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Paris Perfumes Adds Caron Paris Pour Un Homme L’Impact to Bustling Men’s Fragrance Category

Men's fragrances expected to be strong for holiday.

The U.S. fragrance debuts keep coming.

Fragrance marketers are turning on the spigot to take advantage of escalating interest among U.S. shoppers in both new and classic scents. The flood is especially noticeable in men’s where the past months have been punctuated with entries from Versace, Sean Combs, Guess, Armani and Kenneth Cole.

The latest U.S.  launch is a men’s fragrance from Paris Perfumes Inc. on behalf of Caron Paris called Pour Un Homme L’Impact. Although it has been available abroad for several years, this marks its entry into the U.S. The fragrance pays homage to Caron Paris’ Pour Un Homme Original created in 1934, but with a modern twist. Rather than the aromatic amber associated with the classic, the contemporary scent is an extract-based formula that is bolder than its ancestor with hints of lavender and vanilla. The 2.5-ounce bottle retails for $300 and is packaged in an engraved tin label, a suede pouch and matching anthracite case.

Pour Un Homme L’Impact is slated for a mid-September in yet to be announced distribution.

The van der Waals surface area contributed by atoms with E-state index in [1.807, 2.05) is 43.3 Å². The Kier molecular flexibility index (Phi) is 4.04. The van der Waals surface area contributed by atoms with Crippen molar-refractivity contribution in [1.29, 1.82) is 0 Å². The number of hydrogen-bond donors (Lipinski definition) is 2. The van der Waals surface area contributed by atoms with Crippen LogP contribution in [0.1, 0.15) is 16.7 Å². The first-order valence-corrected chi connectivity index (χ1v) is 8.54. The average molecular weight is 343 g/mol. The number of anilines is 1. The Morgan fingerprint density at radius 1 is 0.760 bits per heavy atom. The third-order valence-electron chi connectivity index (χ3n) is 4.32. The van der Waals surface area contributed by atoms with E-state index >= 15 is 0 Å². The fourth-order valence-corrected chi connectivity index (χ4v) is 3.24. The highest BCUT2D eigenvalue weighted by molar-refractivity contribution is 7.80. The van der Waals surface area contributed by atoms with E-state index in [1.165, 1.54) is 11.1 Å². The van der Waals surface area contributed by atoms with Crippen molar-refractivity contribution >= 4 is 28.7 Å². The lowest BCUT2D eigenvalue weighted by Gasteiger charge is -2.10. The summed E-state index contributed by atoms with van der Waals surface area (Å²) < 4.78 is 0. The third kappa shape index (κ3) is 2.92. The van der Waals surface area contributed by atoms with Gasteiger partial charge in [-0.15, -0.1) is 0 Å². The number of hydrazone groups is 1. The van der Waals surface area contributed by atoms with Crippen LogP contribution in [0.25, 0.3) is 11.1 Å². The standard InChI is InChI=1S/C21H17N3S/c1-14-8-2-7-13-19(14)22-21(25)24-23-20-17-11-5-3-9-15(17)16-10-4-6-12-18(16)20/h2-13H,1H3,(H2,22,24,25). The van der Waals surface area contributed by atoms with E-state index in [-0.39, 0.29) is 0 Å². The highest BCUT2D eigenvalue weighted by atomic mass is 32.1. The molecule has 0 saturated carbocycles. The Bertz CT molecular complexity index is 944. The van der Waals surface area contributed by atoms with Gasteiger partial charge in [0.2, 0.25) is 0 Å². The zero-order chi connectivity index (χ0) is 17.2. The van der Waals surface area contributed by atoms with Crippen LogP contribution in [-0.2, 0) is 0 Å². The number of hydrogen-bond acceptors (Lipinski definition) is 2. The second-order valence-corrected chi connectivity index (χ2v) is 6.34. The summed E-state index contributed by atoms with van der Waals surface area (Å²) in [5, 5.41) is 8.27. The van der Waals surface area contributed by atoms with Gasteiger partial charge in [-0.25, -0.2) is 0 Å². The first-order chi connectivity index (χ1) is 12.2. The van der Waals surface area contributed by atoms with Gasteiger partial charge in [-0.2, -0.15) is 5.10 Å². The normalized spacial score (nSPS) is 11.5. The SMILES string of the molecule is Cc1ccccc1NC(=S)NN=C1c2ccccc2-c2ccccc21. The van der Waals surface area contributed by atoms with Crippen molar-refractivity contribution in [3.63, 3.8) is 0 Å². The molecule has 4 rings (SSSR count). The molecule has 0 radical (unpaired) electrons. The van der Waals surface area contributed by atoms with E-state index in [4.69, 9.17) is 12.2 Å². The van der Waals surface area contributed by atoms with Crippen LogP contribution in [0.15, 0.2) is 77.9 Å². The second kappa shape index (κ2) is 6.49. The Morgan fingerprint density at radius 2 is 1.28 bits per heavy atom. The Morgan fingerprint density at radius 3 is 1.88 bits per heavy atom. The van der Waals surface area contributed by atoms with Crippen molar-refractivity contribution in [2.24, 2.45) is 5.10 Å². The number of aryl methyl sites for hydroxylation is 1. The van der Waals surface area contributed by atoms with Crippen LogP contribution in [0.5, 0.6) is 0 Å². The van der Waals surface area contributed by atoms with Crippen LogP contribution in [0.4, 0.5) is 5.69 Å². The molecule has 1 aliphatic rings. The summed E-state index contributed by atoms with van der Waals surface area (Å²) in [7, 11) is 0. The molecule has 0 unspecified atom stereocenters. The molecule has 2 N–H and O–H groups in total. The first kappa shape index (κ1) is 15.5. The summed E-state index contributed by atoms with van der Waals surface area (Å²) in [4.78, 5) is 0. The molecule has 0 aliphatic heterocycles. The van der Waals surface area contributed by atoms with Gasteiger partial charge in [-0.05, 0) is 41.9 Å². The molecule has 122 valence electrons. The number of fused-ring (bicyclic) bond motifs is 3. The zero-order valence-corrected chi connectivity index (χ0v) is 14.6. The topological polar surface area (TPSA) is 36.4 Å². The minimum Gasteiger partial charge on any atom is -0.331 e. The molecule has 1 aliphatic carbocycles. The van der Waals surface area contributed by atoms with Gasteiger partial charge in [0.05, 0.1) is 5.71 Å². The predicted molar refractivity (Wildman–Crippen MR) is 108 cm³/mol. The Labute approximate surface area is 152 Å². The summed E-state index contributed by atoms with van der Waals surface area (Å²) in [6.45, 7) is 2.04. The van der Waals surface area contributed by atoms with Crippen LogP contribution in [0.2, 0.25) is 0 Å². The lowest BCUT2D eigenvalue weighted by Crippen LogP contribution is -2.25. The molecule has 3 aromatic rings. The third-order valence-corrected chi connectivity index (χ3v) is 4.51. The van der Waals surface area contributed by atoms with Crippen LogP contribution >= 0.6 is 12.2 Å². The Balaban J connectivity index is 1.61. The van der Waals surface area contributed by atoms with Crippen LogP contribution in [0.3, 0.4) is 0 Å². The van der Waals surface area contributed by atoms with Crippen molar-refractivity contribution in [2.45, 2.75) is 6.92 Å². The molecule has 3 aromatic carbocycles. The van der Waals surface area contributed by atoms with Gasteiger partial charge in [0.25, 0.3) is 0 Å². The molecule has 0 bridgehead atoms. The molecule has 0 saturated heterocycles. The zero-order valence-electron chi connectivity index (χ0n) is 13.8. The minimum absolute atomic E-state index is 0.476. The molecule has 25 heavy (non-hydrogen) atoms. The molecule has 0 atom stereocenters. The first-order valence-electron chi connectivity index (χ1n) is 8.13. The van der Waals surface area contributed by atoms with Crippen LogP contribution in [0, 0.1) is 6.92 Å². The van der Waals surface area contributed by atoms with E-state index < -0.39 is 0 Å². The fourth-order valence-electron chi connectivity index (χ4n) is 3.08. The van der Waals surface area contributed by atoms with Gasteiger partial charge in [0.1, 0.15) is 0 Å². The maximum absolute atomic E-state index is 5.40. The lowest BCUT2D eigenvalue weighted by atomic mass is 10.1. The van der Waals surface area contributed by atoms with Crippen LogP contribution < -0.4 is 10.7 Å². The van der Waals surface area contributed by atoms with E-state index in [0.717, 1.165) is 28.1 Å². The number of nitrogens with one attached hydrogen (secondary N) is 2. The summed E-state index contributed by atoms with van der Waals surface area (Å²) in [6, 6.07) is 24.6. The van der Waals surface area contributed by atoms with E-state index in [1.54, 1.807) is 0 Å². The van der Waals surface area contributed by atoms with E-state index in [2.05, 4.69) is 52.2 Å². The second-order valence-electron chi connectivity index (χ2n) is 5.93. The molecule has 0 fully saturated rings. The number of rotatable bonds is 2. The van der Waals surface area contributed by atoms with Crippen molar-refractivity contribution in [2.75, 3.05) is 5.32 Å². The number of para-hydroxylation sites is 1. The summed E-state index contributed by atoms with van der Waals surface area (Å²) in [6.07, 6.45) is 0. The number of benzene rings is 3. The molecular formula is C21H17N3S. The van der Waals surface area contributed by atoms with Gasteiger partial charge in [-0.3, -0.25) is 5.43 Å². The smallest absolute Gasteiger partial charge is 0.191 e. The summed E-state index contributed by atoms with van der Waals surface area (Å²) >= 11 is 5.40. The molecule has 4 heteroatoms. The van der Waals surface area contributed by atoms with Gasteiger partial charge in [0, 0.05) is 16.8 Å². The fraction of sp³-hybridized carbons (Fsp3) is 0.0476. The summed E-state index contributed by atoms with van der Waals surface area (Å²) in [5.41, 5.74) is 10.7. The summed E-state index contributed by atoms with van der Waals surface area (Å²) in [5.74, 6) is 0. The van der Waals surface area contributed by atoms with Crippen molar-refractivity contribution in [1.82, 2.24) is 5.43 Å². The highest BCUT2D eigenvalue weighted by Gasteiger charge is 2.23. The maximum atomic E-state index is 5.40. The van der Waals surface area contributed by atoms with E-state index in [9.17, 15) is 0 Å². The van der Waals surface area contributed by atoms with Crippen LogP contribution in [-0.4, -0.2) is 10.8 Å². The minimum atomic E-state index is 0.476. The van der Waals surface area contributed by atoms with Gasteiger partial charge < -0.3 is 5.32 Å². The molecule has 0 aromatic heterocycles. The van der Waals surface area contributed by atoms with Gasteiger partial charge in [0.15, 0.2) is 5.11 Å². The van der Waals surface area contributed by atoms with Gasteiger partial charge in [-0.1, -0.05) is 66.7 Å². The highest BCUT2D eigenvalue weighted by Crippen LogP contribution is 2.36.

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Premium retailers are banking on a blockbuster holiday for scents this year, especially as Millennials spritz on more potions including classics they are just discovering. After several years of stalled sales, fragrances volume perked up last year with inclines surpassing growth in skin care for the first time, according to NPD. The fragrance category expanded 4 percent in dollars while skin care was held to 3 percent increase. Buyers traced some of the sales boost to more interest in men’s scents. It is also a fertile opportunity for prestige perfumers as consumers steer away from mass market scents in favor of artisanal creations.

Caron, founded in 1904, is considered a true fragrance house and one of the few to remain entirely devoted to perfumes. It is one of the last perfume houses, according to the company, to have an in-house “nose,” Monsieur Fraysse.